While I am pleased to have been quoted at the end of Greg Marku’s excellent article entitled, “Parents address bus policy distance concerns,” I must make one correction. I had said, “I almost got hit” by the car taking a left onto Noroton Avenue from Ledge Road while I was in the crosswalk. It is a minor correction, however, since I recall having read in this very paper within the past year that two other pedestrians have been hit in crosswalks at other, seemingly more benign intersections, including a Middlesex Road intersection possibly near one of the schools.

At the end of a school day this past year, my son’s Middlesex Middle School bus was rear-ended on Hecker Avenue, that section of which I noted at the board meeting is essentially an on ramp for I-95 north, by a car with out of state plates, the driver of which may have been more focused on the I-95 sign, and how to access the interstate, than the large school bus in front of it stopped at a stop sign the car’s driver was not anticipating. At the time I was relieved my son and his friends were protected by the large bus surrounding them from this likely low impact collision. At the time I did not realize that my son would be heading for a future unprotected walk from the high school during which such an impact would surely injure or kill him.

It is unfathomable to me that the board would even consider asking students to walk that treacherous walk to school when I, who have crossed many streets in multiple boroughs of New York City since childhood without fear, would decide to walk the long way to the train station from my home on the Town Hall side of Noroton Avenue, up Maple Street and over the Hollow Tree Ridge Road bridge, rather than risk my life one more time on the Noroton Avenue bridge, having found no safe way to walk it using any of the multiple permutations of that walk I have tried.

There is no way of walking over the Noroton Avenue bridge without crossing an on-ramp or off-ramp for I-95 or traffic heading to or from these ramps. That the dotted double yellow line drivers coming down the hill, some at quite a clip, follow as they take their left hand turns onto Hecker in search of I-95 northbound, runs right through the crosswalk without interruption, implying equity between car and pedestrian rather than pedestrian right of way, illustrates beautifully the hostility of the environment for pedestrians.

My heart broke last year as I saw a middle schooler on the southwest corner of Hecker waiting at the traffic light in a stance you would expect at the beginning of a 40 yard dash, looking at the cars to see where he might find an interruption in traffic in order to safely dash across Noroton Avenue to Maple. If only his parents could have seen him.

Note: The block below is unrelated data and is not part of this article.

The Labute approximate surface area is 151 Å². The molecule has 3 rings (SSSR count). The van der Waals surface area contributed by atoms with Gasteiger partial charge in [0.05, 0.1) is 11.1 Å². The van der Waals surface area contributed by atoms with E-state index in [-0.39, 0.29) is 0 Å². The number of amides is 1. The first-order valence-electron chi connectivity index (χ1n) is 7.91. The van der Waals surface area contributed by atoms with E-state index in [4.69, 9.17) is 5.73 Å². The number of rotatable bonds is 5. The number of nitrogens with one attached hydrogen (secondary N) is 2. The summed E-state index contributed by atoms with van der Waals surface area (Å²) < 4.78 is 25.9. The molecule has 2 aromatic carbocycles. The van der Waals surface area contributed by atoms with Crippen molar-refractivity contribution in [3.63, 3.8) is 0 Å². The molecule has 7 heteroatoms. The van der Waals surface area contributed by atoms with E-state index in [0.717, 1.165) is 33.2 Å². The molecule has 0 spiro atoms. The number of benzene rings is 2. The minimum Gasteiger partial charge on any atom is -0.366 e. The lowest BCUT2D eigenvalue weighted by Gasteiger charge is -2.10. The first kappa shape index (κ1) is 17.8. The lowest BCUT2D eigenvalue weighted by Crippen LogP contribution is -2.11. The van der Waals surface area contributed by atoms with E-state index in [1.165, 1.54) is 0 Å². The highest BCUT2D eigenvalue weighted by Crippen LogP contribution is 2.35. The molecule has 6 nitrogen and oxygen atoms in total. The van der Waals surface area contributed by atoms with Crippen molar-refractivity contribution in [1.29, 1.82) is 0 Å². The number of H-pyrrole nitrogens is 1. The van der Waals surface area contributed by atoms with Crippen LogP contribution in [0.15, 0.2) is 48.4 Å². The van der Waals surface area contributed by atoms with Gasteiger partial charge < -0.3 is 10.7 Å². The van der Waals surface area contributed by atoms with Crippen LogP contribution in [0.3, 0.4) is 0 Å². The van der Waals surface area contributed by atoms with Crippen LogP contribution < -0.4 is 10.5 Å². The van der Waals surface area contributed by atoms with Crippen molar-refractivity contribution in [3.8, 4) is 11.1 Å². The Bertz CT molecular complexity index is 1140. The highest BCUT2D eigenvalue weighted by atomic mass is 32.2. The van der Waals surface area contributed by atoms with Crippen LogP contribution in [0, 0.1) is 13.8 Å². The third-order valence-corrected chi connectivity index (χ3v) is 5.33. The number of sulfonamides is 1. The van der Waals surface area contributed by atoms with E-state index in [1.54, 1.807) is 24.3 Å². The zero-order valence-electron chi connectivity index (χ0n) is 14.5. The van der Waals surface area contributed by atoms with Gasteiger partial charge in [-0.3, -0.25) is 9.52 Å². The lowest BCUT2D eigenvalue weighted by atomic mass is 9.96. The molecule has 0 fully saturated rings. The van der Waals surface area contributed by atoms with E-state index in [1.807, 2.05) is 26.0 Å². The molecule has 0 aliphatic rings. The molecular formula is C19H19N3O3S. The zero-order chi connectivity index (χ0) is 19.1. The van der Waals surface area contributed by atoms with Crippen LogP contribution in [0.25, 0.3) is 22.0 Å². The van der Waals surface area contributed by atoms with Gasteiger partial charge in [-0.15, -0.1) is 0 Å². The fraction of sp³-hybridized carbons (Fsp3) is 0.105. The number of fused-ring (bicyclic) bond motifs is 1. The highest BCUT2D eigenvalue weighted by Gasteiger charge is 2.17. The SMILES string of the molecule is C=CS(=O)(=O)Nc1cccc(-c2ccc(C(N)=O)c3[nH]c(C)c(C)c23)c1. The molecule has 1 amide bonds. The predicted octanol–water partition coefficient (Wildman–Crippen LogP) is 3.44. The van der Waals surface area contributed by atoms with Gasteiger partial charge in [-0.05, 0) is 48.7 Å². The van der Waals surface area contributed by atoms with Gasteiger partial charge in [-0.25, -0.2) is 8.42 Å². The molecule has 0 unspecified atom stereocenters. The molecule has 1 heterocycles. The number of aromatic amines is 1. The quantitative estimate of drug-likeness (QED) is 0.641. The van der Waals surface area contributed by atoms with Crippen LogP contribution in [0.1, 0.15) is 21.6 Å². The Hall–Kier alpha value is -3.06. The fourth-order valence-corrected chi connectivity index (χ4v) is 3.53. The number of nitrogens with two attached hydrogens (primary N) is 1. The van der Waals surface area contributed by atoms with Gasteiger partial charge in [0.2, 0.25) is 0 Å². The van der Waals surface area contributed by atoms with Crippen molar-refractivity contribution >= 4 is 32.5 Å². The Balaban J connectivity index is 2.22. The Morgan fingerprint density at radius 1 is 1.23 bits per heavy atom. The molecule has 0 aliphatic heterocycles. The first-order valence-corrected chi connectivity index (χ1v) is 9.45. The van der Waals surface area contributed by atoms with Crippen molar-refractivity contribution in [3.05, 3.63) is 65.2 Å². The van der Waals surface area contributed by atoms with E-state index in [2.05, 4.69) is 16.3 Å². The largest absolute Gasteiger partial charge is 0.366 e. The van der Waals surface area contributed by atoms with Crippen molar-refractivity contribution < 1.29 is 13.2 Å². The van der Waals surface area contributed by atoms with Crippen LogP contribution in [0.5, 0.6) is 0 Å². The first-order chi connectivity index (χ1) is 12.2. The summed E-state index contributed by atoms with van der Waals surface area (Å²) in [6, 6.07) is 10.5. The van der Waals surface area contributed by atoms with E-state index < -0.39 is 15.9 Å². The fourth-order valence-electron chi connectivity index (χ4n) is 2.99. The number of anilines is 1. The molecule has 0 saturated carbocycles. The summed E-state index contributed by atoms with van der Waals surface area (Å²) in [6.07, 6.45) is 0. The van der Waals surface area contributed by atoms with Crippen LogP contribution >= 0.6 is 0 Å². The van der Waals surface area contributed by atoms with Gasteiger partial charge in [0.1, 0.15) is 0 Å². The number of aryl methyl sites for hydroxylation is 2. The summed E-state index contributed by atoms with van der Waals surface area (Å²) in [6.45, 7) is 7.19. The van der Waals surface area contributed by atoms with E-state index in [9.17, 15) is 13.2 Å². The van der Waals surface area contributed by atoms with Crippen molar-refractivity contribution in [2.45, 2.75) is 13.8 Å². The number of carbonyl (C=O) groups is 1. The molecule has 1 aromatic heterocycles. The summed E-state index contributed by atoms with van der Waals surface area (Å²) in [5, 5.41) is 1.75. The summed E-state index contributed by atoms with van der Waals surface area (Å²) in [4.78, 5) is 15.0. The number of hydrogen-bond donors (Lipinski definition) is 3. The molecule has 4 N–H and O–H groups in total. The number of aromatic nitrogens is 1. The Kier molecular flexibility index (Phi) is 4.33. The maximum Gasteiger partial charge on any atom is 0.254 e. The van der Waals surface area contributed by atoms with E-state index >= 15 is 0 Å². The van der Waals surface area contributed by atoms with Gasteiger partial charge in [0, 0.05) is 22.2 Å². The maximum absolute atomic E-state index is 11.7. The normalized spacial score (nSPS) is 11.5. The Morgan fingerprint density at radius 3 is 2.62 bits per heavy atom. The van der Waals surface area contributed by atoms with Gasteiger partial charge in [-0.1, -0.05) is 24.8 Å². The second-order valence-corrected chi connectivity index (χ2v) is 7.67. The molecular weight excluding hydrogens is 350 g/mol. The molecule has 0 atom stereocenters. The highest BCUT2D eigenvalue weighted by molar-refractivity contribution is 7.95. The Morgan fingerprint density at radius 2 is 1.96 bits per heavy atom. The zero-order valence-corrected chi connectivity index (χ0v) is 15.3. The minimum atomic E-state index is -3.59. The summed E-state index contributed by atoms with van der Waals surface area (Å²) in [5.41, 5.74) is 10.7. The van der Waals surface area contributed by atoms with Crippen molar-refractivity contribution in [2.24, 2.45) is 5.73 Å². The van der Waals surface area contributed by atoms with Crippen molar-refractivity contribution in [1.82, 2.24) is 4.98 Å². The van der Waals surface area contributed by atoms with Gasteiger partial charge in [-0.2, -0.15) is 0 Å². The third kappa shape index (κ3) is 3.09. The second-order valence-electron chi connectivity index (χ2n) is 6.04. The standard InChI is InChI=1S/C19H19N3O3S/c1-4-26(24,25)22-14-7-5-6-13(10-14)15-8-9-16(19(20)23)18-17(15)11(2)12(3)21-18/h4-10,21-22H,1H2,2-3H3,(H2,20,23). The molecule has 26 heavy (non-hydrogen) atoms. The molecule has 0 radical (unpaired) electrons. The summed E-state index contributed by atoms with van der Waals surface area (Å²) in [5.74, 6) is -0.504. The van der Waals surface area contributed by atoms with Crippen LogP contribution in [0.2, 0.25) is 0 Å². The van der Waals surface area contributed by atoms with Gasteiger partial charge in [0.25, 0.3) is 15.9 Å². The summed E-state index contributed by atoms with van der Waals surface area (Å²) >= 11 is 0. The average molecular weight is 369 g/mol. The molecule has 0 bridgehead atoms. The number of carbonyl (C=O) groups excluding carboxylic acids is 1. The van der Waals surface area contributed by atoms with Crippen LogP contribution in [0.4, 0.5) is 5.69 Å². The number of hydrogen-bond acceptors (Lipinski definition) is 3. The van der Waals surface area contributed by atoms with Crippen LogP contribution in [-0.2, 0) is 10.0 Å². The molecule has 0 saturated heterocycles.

One has only to read the police blotter in this newspaper to see how often drunk and/or drugged drivers are stopped by Darien police after they have exited I-95 onto our streets, perhaps thinking Darien is a nice community in which to sleep off their impairments. Our students would be potentially encountering these sorts of drivers as they walk these nonlocal, service roads with easy access to drivers of all aptitudes and attitudes from Miami to Maine or beyond.

I did not know about this busing issue until a week before the board meeting when my friend and neighbor Kelly Gartrell informed me through a neighborhood-wide email. I had no time to research the subject and spoke off the cuff. If I was able to recall so many recent incidents without even trying, can one imagine what one would unearth with some research?

Another friend and neighbor who was not quoted in the article, but whose talk was far more worthy of note than mine, is Nicole Lyons who was quite prepared with facts concerning train schedules, sunrise and sunset data, and the average length of time an unladen adult takes to walk two miles. When she noted that the board is in violation of its own guidelines, she was told her time to talk had run out. Had I known what she was going to say, I would have allotted her my time. I wanted to hear more.

I encourage her to publish or present her argument in a more public format so we can all read and digest it. That students would be walking in the dark for an unsafe amount of time, while burdened with heavy bookbags, and possibly more with musical instruments and sports equipment, trying to dodge cars headed for I-95 and the train station during rush hour is clear - a clear and present danger.

We may literally live on the wrong side of the tracks, but I will not allow my son or any of the other children in my neighborhood to be treated as if they do figuratively. They will not walk through an area that even I will not walk through out of concern for my own safety.

This issue is no joke and the board must act accordingly. They cannot wait for a student to be injured or killed. It will be too late then, and I assure you the ramifications will be tremendous.